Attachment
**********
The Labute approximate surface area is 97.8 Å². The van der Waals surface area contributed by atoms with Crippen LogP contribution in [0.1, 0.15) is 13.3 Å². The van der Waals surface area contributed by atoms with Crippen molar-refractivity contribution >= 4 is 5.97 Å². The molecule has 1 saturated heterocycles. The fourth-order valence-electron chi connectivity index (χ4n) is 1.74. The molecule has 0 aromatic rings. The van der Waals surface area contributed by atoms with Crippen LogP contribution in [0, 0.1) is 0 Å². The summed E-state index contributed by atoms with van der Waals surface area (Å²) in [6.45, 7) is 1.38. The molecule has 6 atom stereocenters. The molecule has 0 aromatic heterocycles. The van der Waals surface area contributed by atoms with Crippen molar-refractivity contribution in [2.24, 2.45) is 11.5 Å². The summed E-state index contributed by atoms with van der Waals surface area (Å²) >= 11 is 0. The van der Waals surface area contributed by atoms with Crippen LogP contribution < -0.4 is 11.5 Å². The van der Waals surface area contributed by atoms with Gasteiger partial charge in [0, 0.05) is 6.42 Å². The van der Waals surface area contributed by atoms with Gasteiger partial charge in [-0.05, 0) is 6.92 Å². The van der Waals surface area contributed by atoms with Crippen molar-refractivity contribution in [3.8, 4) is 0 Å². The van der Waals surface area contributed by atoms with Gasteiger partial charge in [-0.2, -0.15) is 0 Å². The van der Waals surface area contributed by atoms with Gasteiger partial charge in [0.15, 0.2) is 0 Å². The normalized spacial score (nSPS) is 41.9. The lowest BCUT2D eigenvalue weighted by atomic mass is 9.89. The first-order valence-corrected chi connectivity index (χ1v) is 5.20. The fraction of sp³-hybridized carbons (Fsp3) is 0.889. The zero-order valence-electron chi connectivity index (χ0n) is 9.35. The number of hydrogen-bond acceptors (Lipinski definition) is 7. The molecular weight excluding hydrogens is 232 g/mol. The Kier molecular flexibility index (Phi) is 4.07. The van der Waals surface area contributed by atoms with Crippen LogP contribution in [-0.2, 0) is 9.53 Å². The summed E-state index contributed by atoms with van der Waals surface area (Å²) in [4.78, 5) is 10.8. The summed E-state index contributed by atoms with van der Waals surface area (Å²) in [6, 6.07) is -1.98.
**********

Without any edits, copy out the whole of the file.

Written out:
The Labute approximate surface area is 97.8 Å². The van der Waals surface area contributed by atoms with Crippen LogP contribution in [0.1, 0.15) is 13.3 Å². The van der Waals surface area contributed by atoms with Crippen molar-refractivity contribution >= 4 is 5.97 Å². The molecule has 1 saturated heterocycles. The fourth-order valence-electron chi connectivity index (χ4n) is 1.74. The molecule has 0 aromatic rings. The van der Waals surface area contributed by atoms with Crippen LogP contribution in [0, 0.1) is 0 Å². The summed E-state index contributed by atoms with van der Waals surface area (Å²) in [6.45, 7) is 1.38. The molecule has 6 atom stereocenters. The molecule has 0 aromatic heterocycles. The van der Waals surface area contributed by atoms with Crippen molar-refractivity contribution in [2.24, 2.45) is 11.5 Å². The summed E-state index contributed by atoms with van der Waals surface area (Å²) >= 11 is 0. The van der Waals surface area contributed by atoms with Crippen LogP contribution < -0.4 is 11.5 Å². The van der Waals surface area contributed by atoms with Gasteiger partial charge in [0, 0.05) is 6.42 Å². The van der Waals surface area contributed by atoms with Gasteiger partial charge in [-0.05, 0) is 6.92 Å². The van der Waals surface area contributed by atoms with Crippen molar-refractivity contribution in [3.8, 4) is 0 Å². The van der Waals surface area contributed by atoms with Gasteiger partial charge in [-0.2, -0.15) is 0 Å². The van der Waals surface area contributed by atoms with Gasteiger partial charge in [0.15, 0.2) is 0 Å². The normalized spacial score (nSPS) is 41.9. The lowest BCUT2D eigenvalue weighted by atomic mass is 9.89. The first-order valence-corrected chi connectivity index (χ1v) is 5.20. The fraction of sp³-hybridized carbons (Fsp3) is 0.889. The zero-order valence-electron chi connectivity index (χ0n) is 9.35. The number of hydrogen-bond acceptors (Lipinski definition) is 7. The molecular weight excluding hydrogens is 232 g/mol. The Kier molecular flexibility index (Phi) is 4.07. The van der Waals surface area contributed by atoms with Crippen LogP contribution in [-0.2, 0) is 9.53 Å². The summed E-state index contributed by atoms with van der Waals surface area (Å²) in [4.78, 5) is 10.8. The summed E-state index contributed by atoms with van der Waals surface area (Å²) in [6, 6.07) is -1.98.